In Richard S’s words…
When she was 74, Mum moved into sheltered accommodation near us and that worked very well for about 15 years. Then she started to become less capable, so I began to look into seeing what funding was available for alterations to her home, such as a raised toilet seat. That was difficult because I didn’t know who to go to.
It took quite a long time to find who I should speak to. I tried Surrey County Council, but it wasn’t that helpful. Then I called in at the town hall and it finally put me in touch with the right person, and actually it was brilliant.
Finding a nursing home
I rang all the local nursing homes, asking about prices and so on. I only followed up those who told me their costs over the phone as the others will try the big sell once you’re there. We found one that was really terrific – that was on the Thursday and she moved into a lovely room the following Wednesday.
It worked very well for the first 18 months in the residential wing. Then one night she went to the bathroom without her stick, fell over and broke her hip. She went into hospital for two weeks and deteriorated terribly, losing a lot of confidence, returning to the nursing wing in the same home. She had already lost the use of her right hand, but now her legs can’t bear any weight, so everything has to be done for her.
NHS-funded Nursing Care
It costs about £60,000 a year to keep her with everything she needs. Care home fees always sound very high, but they work out at about the same as a decent hotel. Her State Pension brings in £6,000 a year, then a civil service pension from my dad brings in another £3,500, plus her investments have grown, so it’s surprising that her capital has decreased less than I thought it would.
There is money available if you can find out how to claim it.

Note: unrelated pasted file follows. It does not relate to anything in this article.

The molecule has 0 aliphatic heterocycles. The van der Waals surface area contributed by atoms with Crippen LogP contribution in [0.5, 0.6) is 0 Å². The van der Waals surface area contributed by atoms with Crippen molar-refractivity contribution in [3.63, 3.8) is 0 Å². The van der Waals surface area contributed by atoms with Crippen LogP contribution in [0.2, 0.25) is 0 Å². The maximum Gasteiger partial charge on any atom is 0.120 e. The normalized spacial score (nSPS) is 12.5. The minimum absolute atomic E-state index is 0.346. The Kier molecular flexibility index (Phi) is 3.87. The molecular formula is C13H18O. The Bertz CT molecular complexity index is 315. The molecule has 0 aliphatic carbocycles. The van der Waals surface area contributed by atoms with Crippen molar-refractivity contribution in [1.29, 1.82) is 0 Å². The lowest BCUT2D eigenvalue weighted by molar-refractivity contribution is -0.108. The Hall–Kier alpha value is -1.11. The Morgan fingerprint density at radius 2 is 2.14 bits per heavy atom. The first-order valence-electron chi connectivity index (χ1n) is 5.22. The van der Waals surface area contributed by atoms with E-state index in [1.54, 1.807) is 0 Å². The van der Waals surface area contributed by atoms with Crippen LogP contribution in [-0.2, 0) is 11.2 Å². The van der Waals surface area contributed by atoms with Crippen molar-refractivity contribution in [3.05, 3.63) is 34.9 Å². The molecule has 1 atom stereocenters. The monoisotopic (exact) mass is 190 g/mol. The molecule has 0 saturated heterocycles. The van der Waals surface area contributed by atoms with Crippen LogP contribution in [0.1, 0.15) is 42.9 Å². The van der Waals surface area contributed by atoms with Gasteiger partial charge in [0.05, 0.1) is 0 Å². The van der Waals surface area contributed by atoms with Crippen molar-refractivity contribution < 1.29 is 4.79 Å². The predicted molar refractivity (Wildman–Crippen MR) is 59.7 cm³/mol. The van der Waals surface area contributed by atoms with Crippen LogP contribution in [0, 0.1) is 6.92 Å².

The care home sorted out NHS-funded nursing care, which contributes about £150 a week. I found the meeting about it very helpful because it told me everything the home did, such as turning her at night, helping with cleaning her teeth and feeding herself.
Applying for Attendance Allowance
They also told me to apply for Attendance Allowance. I had heard about it before, had looked at the form and thought I can’t answer all this – it’s 32 pages long. You really have to psych yourself up to do it, because it’s pretty tough. But I answered all I could and then I asked the home to fill in details, such as how often she is turned at night and all those sorts of things. It took two months, but that brought in another weekly sum [£86.60 (2018–19)].
In fact, the income from pensions, NHS-funded Nursing Care and Attendance Allowance pays a good chunk towards total costs. There is money available if you can find out how to claim it.”
Read about the benefits available in later life: Attendance Allowance, PIP, Winter Fuel Payment and more.
We explain how you can pay for your care, what happens if your money runs out and getting financial advice.
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